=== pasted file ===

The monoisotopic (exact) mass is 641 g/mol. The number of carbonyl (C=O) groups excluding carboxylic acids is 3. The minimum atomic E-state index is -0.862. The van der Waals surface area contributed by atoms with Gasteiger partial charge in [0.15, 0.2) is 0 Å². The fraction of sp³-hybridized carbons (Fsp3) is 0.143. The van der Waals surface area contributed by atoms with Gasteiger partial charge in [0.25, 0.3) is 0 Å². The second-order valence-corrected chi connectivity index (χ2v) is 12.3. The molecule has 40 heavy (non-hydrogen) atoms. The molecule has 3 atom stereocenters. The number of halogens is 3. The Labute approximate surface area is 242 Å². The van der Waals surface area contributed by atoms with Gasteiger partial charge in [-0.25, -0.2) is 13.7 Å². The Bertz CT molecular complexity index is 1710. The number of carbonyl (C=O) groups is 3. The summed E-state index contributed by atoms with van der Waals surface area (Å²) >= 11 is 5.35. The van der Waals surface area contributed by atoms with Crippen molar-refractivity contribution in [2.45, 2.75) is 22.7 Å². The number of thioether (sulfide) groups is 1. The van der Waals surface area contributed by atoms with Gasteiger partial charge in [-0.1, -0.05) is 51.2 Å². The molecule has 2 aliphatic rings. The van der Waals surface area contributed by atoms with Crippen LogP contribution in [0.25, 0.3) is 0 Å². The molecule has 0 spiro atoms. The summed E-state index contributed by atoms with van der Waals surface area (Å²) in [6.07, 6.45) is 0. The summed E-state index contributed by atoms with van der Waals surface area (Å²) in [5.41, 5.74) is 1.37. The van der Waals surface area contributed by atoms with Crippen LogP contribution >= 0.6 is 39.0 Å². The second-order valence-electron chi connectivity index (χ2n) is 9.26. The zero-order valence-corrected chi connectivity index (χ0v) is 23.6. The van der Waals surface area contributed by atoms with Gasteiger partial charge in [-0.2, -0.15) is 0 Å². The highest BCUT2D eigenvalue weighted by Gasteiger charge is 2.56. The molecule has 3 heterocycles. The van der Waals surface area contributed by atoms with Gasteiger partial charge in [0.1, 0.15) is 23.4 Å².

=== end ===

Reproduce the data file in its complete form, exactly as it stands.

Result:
The monoisotopic (exact) mass is 641 g/mol. The number of carbonyl (C=O) groups excluding carboxylic acids is 3. The minimum atomic E-state index is -0.862. The van der Waals surface area contributed by atoms with Gasteiger partial charge in [0.15, 0.2) is 0 Å². The fraction of sp³-hybridized carbons (Fsp3) is 0.143. The van der Waals surface area contributed by atoms with Gasteiger partial charge in [0.25, 0.3) is 0 Å². The second-order valence-corrected chi connectivity index (χ2v) is 12.3. The molecule has 40 heavy (non-hydrogen) atoms. The molecule has 3 atom stereocenters. The number of halogens is 3. The Labute approximate surface area is 242 Å². The van der Waals surface area contributed by atoms with Gasteiger partial charge in [-0.25, -0.2) is 13.7 Å². The Bertz CT molecular complexity index is 1710. The number of carbonyl (C=O) groups is 3. The summed E-state index contributed by atoms with van der Waals surface area (Å²) >= 11 is 5.35. The van der Waals surface area contributed by atoms with Crippen molar-refractivity contribution in [2.45, 2.75) is 22.7 Å². The number of thioether (sulfide) groups is 1. The van der Waals surface area contributed by atoms with Gasteiger partial charge in [-0.1, -0.05) is 51.2 Å². The molecule has 2 aliphatic rings. The van der Waals surface area contributed by atoms with Crippen LogP contribution in [0.25, 0.3) is 0 Å². The molecule has 0 spiro atoms. The summed E-state index contributed by atoms with van der Waals surface area (Å²) in [6.07, 6.45) is 0. The summed E-state index contributed by atoms with van der Waals surface area (Å²) in [5.41, 5.74) is 1.37. The van der Waals surface area contributed by atoms with Crippen LogP contribution >= 0.6 is 39.0 Å². The second-order valence-electron chi connectivity index (χ2n) is 9.26. The zero-order valence-corrected chi connectivity index (χ0v) is 23.6. The van der Waals surface area contributed by atoms with Gasteiger partial charge in [-0.2, -0.15) is 0 Å². The highest BCUT2D eigenvalue weighted by Gasteiger charge is 2.56. The molecule has 3 heterocycles. The van der Waals surface area contributed by atoms with Gasteiger partial charge in [0.1, 0.15) is 23.4 Å².